Women Forced to Quit Jobs and Marry Early in Kashmir and Jammu India
Muslim women in Jammu and Kashmir, India are required to quit government jobs by January 25, or face death for disobeying the orders issued by a pro-Pakistani militant group, reports the Press Trust of India. Posters created by Harkat-ul-Jehadi-Islamia (HUJI) were pasted on the main walls of the Shahdara Sharief mosque in the district of Rajouri demanding women to quit their government posts. The posters also stated that girls who have reached the age of 15 must marry immediately. The Press Trust of India warned that women and girls should take baths at home and stay in their homes at all times. If they venture outside, “they should be veiled.”
According to The Hindu, the National Federation of Indian Women (NFIW) has condemned the orders to quit their government jobs. According to NFIW general secretary Sehba Farooqui, “a vicious and violent campaign has been launched by right-wing and fundamentalist militant groups to deprive women of their hard won rights, their freedom and their dignity.” The NFIW urged the people of Jammu and Kashmir to resist the restrictions and asked the government to help women live without fear and with dignity.
In December, three women were killed in Indian-controlled Kashmir by Islamic militants for not wearing burqas. Two sisters, aged 18 and 21, were shot dead in their house by unidentified gunmen while a third woman, 22, was kidnapped from her home and beheaded. Her body was found in the jungles. The violent killings took place just days after handwritten flyers appeared warning women to follow an Islamic dress code or face consequences. Police suspected a small local group, Lashka Jabbar, to be responsible for the attacks.
Over a dozen Islamic rebel groups have been fighting for the independence of Kashmir from Indian rule. India accuses Pakistan of arming and sending Islamic militants to Kashmir, while Pakistan denies any “direct involvement” with the militants, according to Reuters. The 13-year-old uprising has claimed more than 37,000 lives, according to UPI.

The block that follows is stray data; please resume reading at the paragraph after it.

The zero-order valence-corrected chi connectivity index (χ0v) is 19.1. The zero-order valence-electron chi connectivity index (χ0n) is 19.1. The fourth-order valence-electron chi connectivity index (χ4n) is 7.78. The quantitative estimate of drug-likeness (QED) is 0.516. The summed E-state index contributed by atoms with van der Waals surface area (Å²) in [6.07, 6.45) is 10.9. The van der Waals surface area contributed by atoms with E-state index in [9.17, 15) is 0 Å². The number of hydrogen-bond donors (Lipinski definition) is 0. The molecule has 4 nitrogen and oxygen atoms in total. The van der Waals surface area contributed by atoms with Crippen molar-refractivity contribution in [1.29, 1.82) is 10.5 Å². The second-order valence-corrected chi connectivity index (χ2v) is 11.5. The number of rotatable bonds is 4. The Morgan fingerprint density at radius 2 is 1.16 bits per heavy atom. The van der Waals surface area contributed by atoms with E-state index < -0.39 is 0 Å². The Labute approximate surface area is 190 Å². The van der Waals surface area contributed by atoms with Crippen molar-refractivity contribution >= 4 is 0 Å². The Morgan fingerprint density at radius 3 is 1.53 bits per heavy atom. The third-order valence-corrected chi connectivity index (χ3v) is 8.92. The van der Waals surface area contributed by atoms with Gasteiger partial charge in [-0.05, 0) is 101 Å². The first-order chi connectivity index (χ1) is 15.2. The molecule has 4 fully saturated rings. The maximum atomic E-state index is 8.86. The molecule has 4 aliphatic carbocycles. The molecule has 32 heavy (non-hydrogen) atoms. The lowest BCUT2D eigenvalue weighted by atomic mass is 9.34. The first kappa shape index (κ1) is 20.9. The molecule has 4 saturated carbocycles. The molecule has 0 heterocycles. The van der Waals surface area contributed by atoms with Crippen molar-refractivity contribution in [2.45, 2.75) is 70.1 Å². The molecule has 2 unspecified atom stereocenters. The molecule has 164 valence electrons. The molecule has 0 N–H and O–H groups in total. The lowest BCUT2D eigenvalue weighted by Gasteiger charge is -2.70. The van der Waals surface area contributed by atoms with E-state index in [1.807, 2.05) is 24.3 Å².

Media Resources: Press Trust of India 01/20/03; The Hindu 01/21/03, Feminist News Wire 12/20/2002
8/28/2015 Alaska Court Protects Abortion Access for Low-Income Women - The Alaska Superior Court struck down a state law yesterday that would have severely limited abortion access for low-income women in Alaska.
The state's Superior Court also struck down a Department of Health and Social Services regulation that placed narrow specifications on Medicaid coverage for abortions, requiring that Medicaid-funded abortions be determined by a physician to be "medically necessary." Last year, the Center for Reproductive Rights, the American Civil Liberties Union, and Planned Parenthood sued on behalf of the Planned Parenthood of the Great Northwest, claiming that the narrow definition of "medically necessary" arbitrarily established conditions designed to restrict the ability of low-income women to access abortion services.
The law was temporarily blocked last July by an Alaskan state court judge.
Superior Court Judge John Suddock ordered yesterday that the state be blocked from implementing this regulation, ruling that it placed an undue burden on low-income women seeking abortion services in Alaska.
"By providing health care to all poor Alaskans except women who need abortions, the challenged regulation violates the state constitutional guarantee of 'equal rights, opportunities, and protection under the law'," the ruling read.
"We applaud the superior court for striing down these cruel restrictions on women's health and rights that violate the Alaska Constitution," said Chris Charbonneau, CEO of Planned Parenthood of the Great Northwest and the Hawaiian Islands. . . .
8/26/2015 Saudi Women Prepare to Vote for the First Time - The fight for gender equality is making slow but notable progress in Saudi Arabia, where women will be allowed to vote for the first time in upcoming December elections.
This shift in Saudi law came in 2011, when a royal decree announced that women would be allowed to vote and run in local elections beginning in December of 2015. . . .